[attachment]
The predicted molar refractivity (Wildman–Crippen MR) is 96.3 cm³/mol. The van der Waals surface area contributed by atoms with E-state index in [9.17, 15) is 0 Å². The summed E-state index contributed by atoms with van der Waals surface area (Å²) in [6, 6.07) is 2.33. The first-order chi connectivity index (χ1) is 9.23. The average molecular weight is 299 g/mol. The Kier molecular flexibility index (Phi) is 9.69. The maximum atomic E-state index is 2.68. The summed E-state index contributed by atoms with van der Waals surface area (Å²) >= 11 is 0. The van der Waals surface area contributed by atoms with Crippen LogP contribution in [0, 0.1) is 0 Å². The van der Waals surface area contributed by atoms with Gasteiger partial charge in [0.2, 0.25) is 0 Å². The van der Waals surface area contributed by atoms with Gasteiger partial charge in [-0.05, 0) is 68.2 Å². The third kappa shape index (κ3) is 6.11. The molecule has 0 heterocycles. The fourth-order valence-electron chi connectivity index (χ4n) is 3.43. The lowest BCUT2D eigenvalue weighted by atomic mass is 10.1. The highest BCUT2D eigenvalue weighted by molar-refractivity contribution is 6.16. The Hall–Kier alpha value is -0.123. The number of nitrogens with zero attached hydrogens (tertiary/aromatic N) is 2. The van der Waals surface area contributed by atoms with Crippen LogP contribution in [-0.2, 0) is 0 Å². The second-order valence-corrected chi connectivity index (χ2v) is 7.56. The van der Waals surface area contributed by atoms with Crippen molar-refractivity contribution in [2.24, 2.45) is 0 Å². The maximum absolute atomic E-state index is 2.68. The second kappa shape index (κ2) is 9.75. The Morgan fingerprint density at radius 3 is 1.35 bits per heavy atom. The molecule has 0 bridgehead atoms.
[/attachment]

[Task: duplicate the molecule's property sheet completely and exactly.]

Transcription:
The predicted molar refractivity (Wildman–Crippen MR) is 96.3 cm³/mol. The van der Waals surface area contributed by atoms with E-state index in [9.17, 15) is 0 Å². The summed E-state index contributed by atoms with van der Waals surface area (Å²) in [6, 6.07) is 2.33. The first-order chi connectivity index (χ1) is 9.23. The average molecular weight is 299 g/mol. The Kier molecular flexibility index (Phi) is 9.69. The maximum atomic E-state index is 2.68. The summed E-state index contributed by atoms with van der Waals surface area (Å²) >= 11 is 0. The van der Waals surface area contributed by atoms with Crippen LogP contribution in [0, 0.1) is 0 Å². The van der Waals surface area contributed by atoms with Gasteiger partial charge in [0.2, 0.25) is 0 Å². The van der Waals surface area contributed by atoms with Gasteiger partial charge in [-0.05, 0) is 68.2 Å². The third kappa shape index (κ3) is 6.11. The molecule has 0 heterocycles. The fourth-order valence-electron chi connectivity index (χ4n) is 3.43. The lowest BCUT2D eigenvalue weighted by atomic mass is 10.1. The highest BCUT2D eigenvalue weighted by molar-refractivity contribution is 6.16. The Hall–Kier alpha value is -0.123. The number of nitrogens with zero attached hydrogens (tertiary/aromatic N) is 2. The van der Waals surface area contributed by atoms with Crippen LogP contribution in [-0.2, 0) is 0 Å². The second-order valence-corrected chi connectivity index (χ2v) is 7.56. The van der Waals surface area contributed by atoms with Crippen molar-refractivity contribution in [2.24, 2.45) is 0 Å². The maximum absolute atomic E-state index is 2.68. The second kappa shape index (κ2) is 9.75. The Morgan fingerprint density at radius 3 is 1.35 bits per heavy atom. The molecule has 0 bridgehead atoms.